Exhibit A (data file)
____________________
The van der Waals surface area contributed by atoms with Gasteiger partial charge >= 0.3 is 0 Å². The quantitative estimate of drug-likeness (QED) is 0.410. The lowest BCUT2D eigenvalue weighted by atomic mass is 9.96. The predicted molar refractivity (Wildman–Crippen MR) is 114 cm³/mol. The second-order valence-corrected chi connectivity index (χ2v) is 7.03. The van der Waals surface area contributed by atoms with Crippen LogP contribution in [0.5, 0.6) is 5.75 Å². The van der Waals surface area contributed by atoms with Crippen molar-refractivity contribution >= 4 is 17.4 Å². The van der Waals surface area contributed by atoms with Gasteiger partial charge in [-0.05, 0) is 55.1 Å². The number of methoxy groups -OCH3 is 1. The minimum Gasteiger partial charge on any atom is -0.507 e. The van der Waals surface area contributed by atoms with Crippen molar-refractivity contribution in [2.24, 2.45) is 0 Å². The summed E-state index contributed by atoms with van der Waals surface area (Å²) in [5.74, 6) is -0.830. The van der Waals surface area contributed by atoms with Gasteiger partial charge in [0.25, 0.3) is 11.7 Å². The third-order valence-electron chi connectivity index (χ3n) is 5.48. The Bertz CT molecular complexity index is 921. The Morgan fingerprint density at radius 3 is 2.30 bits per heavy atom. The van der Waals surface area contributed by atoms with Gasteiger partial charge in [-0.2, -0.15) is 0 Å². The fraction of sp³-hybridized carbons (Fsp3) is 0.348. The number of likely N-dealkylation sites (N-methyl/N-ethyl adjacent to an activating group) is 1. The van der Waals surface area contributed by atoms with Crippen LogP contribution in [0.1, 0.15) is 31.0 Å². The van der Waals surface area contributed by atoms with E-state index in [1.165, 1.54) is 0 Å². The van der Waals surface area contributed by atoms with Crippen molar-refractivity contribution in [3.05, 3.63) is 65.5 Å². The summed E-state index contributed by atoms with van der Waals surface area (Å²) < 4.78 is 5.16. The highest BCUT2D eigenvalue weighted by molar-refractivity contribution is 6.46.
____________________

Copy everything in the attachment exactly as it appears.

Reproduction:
The van der Waals surface area contributed by atoms with Gasteiger partial charge >= 0.3 is 0 Å². The quantitative estimate of drug-likeness (QED) is 0.410. The lowest BCUT2D eigenvalue weighted by atomic mass is 9.96. The predicted molar refractivity (Wildman–Crippen MR) is 114 cm³/mol. The second-order valence-corrected chi connectivity index (χ2v) is 7.03. The van der Waals surface area contributed by atoms with Crippen LogP contribution in [0.5, 0.6) is 5.75 Å². The van der Waals surface area contributed by atoms with Crippen molar-refractivity contribution >= 4 is 17.4 Å². The van der Waals surface area contributed by atoms with Gasteiger partial charge in [-0.05, 0) is 55.1 Å². The number of methoxy groups -OCH3 is 1. The minimum Gasteiger partial charge on any atom is -0.507 e. The van der Waals surface area contributed by atoms with Crippen molar-refractivity contribution in [2.24, 2.45) is 0 Å². The summed E-state index contributed by atoms with van der Waals surface area (Å²) in [5.74, 6) is -0.830. The van der Waals surface area contributed by atoms with Gasteiger partial charge in [0.25, 0.3) is 11.7 Å². The third-order valence-electron chi connectivity index (χ3n) is 5.48. The Bertz CT molecular complexity index is 921. The Morgan fingerprint density at radius 3 is 2.30 bits per heavy atom. The van der Waals surface area contributed by atoms with Gasteiger partial charge in [-0.2, -0.15) is 0 Å². The fraction of sp³-hybridized carbons (Fsp3) is 0.348. The number of likely N-dealkylation sites (N-methyl/N-ethyl adjacent to an activating group) is 1. The van der Waals surface area contributed by atoms with Crippen LogP contribution in [0.1, 0.15) is 31.0 Å². The van der Waals surface area contributed by atoms with E-state index in [1.165, 1.54) is 0 Å². The van der Waals surface area contributed by atoms with Crippen molar-refractivity contribution in [3.05, 3.63) is 65.5 Å². The summed E-state index contributed by atoms with van der Waals surface area (Å²) < 4.78 is 5.16. The highest BCUT2D eigenvalue weighted by molar-refractivity contribution is 6.46.